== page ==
Pouting yields to pleasure in decorating

Neighbors

December 09, 1998|By Bonita Formwalt | Bonita Formwalt,SUN STAFF

SO HOW'S your holiday decorating going?" my friend asked as she sidestepped a light-up plastic Santa face I swear I have thrown out every January since 1978.

Surrounded by an array of tangled tinsel, wickless candles and a denuded miniature Christmas tree, I did not respond. I could summon no holiday spirit.

"What's wrong with her?" she asked my son as he worked to disengage himself from an 11-foot orange extension cord my husband insisted we could discreetly work into the living room decor.

"She's mad because everyone in the neighborhood has those hanging icicle Christmas lights, and we're the last house on the block to put them up," he explained. "Instead of being tasteful trendsetters, we're just another house with illuminated dangling wires hanging from the eaves wasting electricity."

He ducked as a gilded pine cone whizzed past his head.

"She's also upset because it's hot and dad won't turn on the air conditioner so she can wear her wool Santa sweater while she decorates like she does every year," he added. "I suggested she could sew a candy cane on a tank top, but she just keep putting ice cubes in her hot chocolate and ignoring me."

Later that night I sat with my family waiting for the automatic timers to hit 5 p.m. Suddenly our home was ablaze in holiday lights. Once again Santa's head peered out from an upstairs window. The sound of Bing Crosby filled the air. My family safe beside me, I felt embarrassed by my earlier pouting. We are so fortunate, so lucky. Full of the holiday spirit, I savored the moment until.

"Mom, if you won't let us get out of the car, at least turn the air conditioning down a little. After all, you're the only one wearing a wool sweater."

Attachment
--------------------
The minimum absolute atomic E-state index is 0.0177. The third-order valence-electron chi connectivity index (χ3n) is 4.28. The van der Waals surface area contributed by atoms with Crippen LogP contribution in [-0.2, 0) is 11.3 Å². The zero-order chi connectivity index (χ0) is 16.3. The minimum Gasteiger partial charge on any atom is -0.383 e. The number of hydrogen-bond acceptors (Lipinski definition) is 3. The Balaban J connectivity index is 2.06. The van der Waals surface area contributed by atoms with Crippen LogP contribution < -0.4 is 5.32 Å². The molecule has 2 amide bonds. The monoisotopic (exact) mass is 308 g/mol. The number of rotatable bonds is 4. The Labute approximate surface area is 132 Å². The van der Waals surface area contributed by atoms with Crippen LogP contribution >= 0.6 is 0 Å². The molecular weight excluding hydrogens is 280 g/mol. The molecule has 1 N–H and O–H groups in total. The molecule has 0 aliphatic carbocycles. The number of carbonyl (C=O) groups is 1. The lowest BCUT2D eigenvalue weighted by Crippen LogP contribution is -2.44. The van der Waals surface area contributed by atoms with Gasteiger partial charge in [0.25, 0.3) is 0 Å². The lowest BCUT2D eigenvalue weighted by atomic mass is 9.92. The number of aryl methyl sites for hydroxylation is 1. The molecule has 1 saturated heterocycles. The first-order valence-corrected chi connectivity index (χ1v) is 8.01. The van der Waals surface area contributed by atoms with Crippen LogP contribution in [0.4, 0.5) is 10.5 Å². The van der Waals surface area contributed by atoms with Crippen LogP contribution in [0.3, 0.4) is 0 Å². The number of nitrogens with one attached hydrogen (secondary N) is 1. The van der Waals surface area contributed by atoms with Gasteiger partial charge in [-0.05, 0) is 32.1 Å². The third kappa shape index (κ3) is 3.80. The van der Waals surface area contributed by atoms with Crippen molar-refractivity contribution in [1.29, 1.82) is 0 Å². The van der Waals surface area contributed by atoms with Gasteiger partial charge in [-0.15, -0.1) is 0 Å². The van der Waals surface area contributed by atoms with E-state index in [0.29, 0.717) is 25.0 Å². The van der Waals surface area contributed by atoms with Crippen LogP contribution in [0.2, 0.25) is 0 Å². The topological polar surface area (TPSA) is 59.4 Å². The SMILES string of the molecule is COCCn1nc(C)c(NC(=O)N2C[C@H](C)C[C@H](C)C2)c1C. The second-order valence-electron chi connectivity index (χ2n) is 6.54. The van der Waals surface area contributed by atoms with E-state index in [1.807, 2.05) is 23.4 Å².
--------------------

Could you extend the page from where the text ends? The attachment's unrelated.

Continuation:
It's starting to look a lot like Christmas, Glen Burnie.

North Pole mailbox

I hope someone will write to Santa and request seasonable weather. To guarantee delivery of such requests to the North Pole, the Glen Burnie Improvement Association has set up a mailbox in front of the association's hall at 19 Crain Highway.

Children who drop off their holiday wish lists before Dec. 19 will receive a personal response, thanks to holiday helpers like Brenda Kelly and her 15-year-old daughter, Meghan. This is the second year the Kelly family has helped with the special delivery.

For information, call the GBIA office, 410-766-6760.

Happy Helpers

Another of Santa's helpers is looking to the community to make )) this a bright Christmas for those less fortunate.

Happy Helpers for the Homeless, a nonprofit organization founded by 16-year-old Amber Coffman, is accepting donations of clothing, blankets, toys and personal hygiene products for distribution to homeless men, women and children at Christmas.

This is the sixth year Happy Helpers has been collecting for the holiday handout. Amber's wish-list includes wash cloths, socks, toys, meal certificates, thermal underwear, sweat suits, hats, gloves, tote bags and towels.

Amber's mother, Bobbi Coffman, notes that the collection has been less successful this year than in years past.

"We have not had a good turnout of donations so far, and we're getting closer to Christmas," she said.

For information on donating to the project, call 410-766-4793.

'Mary's Lamb'

The congregation of the Abundant Life Church invites the community to enjoy the holiday production "Mary's Lamb" at 6: 30 p.m. Sunday in the church hall, 7305 E. Furnace Branch Road.

The free musical drama is presented by the Meyers Family Ministries, with cast members from the church. The play features a cast of 20, each of whom presents a message of the perfect lamb.

The Meyers Family will also present a musical tale, "True Treasures," at the 9 a.m. and 10: 30 a.m. Sunday services.

For information, call the church office, 410-761-9075.

Pub Date: 12/09/98

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